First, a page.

You are here

Trump Says it Again About NAFTA: ‘May Have to Terminate’

Mexico and Canada are being “very difficult” in negotiations for the new NAFTA, President Trump said with the second round of talks to begin on Friday, adding in a tweet, “may have to terminate?” It was the second time since talks started that Trump has said the U.S. might abandon the 1994 free-trade agreement among the three largest countries, and neighbors, on the continent.

“We are in the NAFTA (worst trade deal ever made) renegotiation process with Mexico & Canada. Both being very difficult, may have to terminate?” said the president on his personal Twitter account, @realdonaldtrump. It was the first time that Trump complained about Canada’s role in the talks, said Canadian Press.

Canada and Mexico account for one third of U.S. agricultural trade. The North American neighbors are the two leading U.S. sources of food and ag imports and rank No. 2 and No .3, respectively, behind China as the largest customer for U.S. farm products. Ag exports to the U.S. neighbor quadrupled under NAFTA. U.S. farm groups have urged the administration to avoid any disruption in the duty-free trade.

During the first round of talks, August 16-20, the three nations agreed to an “accelerated and comprehensive negotiation process” to update trade rules for the world’s largest free-trade region. It was unclear how Trump’s repeated suggestions of abandoning NAFTA would affect negotiations.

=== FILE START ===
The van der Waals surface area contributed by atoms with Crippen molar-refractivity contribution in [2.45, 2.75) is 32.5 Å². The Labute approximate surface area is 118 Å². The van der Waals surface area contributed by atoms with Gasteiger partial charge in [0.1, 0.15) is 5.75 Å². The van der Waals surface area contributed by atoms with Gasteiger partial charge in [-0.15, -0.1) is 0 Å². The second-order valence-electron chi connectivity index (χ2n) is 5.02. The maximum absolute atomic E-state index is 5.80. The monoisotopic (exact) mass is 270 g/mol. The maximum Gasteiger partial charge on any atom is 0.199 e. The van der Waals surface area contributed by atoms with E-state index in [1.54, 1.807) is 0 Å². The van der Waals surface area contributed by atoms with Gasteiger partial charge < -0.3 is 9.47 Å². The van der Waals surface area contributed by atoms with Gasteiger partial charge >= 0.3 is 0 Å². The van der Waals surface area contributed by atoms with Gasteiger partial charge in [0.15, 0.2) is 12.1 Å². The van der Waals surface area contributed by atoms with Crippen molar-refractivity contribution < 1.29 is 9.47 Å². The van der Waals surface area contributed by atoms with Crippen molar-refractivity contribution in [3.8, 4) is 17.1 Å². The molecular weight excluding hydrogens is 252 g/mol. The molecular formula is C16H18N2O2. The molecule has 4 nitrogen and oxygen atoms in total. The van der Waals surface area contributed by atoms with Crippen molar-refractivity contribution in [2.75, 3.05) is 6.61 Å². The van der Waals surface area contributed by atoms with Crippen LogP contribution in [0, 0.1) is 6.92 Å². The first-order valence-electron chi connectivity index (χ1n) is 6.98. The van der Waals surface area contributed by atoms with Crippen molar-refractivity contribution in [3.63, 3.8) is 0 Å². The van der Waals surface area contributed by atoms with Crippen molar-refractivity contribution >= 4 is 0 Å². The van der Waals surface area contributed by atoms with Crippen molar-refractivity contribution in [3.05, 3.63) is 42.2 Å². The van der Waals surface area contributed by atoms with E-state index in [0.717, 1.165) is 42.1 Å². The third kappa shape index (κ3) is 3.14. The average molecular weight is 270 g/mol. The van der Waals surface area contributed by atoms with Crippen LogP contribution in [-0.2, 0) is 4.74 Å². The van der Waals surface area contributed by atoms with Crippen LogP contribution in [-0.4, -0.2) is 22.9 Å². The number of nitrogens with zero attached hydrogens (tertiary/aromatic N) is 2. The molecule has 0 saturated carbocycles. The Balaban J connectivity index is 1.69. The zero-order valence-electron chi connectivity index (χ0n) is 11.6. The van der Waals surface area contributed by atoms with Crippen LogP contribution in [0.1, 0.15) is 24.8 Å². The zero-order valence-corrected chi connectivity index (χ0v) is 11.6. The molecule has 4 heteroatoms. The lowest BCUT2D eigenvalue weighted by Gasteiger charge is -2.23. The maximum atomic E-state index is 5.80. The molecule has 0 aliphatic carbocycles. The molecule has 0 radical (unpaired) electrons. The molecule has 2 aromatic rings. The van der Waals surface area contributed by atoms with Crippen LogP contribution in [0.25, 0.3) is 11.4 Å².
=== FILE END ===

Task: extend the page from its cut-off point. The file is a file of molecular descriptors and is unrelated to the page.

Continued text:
Officials in Canada and Mexico shrugged off, as a negotiating tactic, Trump’s comment at a rally in Phoenix last week, “Personally, I don’t think we can make a deal…. I think we’ll end up probably terminating NAFTA at some point. He also said, “I personally personally don’t think you can make a deal without a termination, but we’re going to see what happens, OK? You’re in good hands, I can tell you.” The chief U.S. goals are elimination of trade deficits and more manufacturing jobs.

Trump promised repeatedly during the 2016 election campaign that he would scrap the 1994 free-trade agreement if he could not renegotiate its terms to better advantage. Agriculture Secretary Sonny Perdue is credited with helping to persuade Trump in April to renegotiate NAFTA rather than abandon it.

Produce growers are divided along regional lines “over a protectionist proposal the Trump administration is preparing to submit in the NAFTA talks,” says Politico. The language would make it easier for growers in the Southeast to seek antidumping and countervailing duties against seasonal surges of imported produce. At present, trade law requires damage to the industry nationwide. Politico says the provision will be submitted in time for the negotiating session in Mexico City.

“In this case, what’s good for produce growers in Georgia and Florida — states with growing seasons that overlap with Mexico’s — could prove damaging to those in states like California and Washington, where many have benefited from NAFTA’s open borders by investing in Mexico or relying heavily on the country’s export market,” said Politico.

FERN’s Ag Insider. Produced by FERN
Read more about